Clouds in the Mountains, photo by Glenda Taylor at CC2.0

(Unfortunately, I cannot now find my source for the following, but will gratefully credit it when I do!  Perhaps I wrote it using a number of different references.  I’ve had this version for a long time.  GT)

Mirabai was born around 1498 in a village about 300 miles southwest of Delhi, India.

She lived during a time of great devotional renaissance.  Legendary accounts of her biography tell us that her mother died when she was young, and she was sent to live with her grandfather in a city he had taken from the Muslims and brought Hindus to live there instead.

Mira was well educated in her grandfather’s palace, learning Sanskrit as well as music and dancing, and she participated in the family’s daily devotions to the Hindu god Krishna.  It was said that from an early age she had an extreme sense of devotion.

Although she had an arranged marriage to the prince of a neighboring province for political reasons, her husband died young while she was still childless.  Shortly thereafter, in a turbulent and violent time of warfare between Hindus and Muslims, and between different allegiances in her family, Mira was apparently thoroughly distressed enough to make a complete rejection of the values of the society in which she had been brought up, values that dictated what she, as a woman, could and could not do.  She began to sally forth to the temple in town, mingle with the holy men there, and dance before the image and shrine of Krishna.

Her relatives locked her in, and when that failed, tried to poison her.  She escaped and became, it is believed, a wandering ascetic, going from shrine to shrine, dancing, singing, visiting holy men, writing poems to the Beloved Deity.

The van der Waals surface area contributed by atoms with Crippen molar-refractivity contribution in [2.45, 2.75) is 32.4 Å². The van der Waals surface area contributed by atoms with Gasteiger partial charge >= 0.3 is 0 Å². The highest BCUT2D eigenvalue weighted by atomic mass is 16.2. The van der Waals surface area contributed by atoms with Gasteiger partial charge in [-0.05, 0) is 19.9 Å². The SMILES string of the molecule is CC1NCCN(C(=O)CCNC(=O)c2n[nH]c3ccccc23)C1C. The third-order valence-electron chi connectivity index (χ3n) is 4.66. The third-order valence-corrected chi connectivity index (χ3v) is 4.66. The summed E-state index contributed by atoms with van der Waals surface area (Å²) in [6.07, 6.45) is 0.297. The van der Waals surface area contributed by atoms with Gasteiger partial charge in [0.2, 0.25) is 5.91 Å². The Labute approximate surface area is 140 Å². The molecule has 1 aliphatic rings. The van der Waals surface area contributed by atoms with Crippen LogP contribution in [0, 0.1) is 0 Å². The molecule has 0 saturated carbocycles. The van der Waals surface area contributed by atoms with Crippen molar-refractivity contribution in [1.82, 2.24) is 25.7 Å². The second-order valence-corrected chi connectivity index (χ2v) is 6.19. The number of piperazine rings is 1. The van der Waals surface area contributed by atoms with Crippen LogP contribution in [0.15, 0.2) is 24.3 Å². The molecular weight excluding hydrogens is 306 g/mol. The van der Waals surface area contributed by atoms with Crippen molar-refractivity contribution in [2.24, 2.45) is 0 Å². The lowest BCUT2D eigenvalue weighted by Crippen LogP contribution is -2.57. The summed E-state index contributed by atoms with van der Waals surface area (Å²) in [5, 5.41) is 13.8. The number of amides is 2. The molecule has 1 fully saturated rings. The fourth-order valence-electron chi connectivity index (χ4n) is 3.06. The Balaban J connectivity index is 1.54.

Legendary accounts state that when, finally, the war with the Muslims was going very badly, the King in power at the time decided that the gods were punishing the Hindus because of their mistreatment of this by-now famous holy person Mira, and he ordered Mira to come back to his palace to be honored there.  However, the legend states, she went instead to a temple of Krishna, and there her body melted physically into the image of the deity.

But her poems lived on, as did the stories and legends that grew up around her life.  She was a Bhakti devotee of Krishna.  The word Bhakti comes from the root “bhaj” meaning “to share” and basically it refers to sharing in the love of God.

Three books containing the poems of Mirabail are available on

For another online biography of Mirabai, try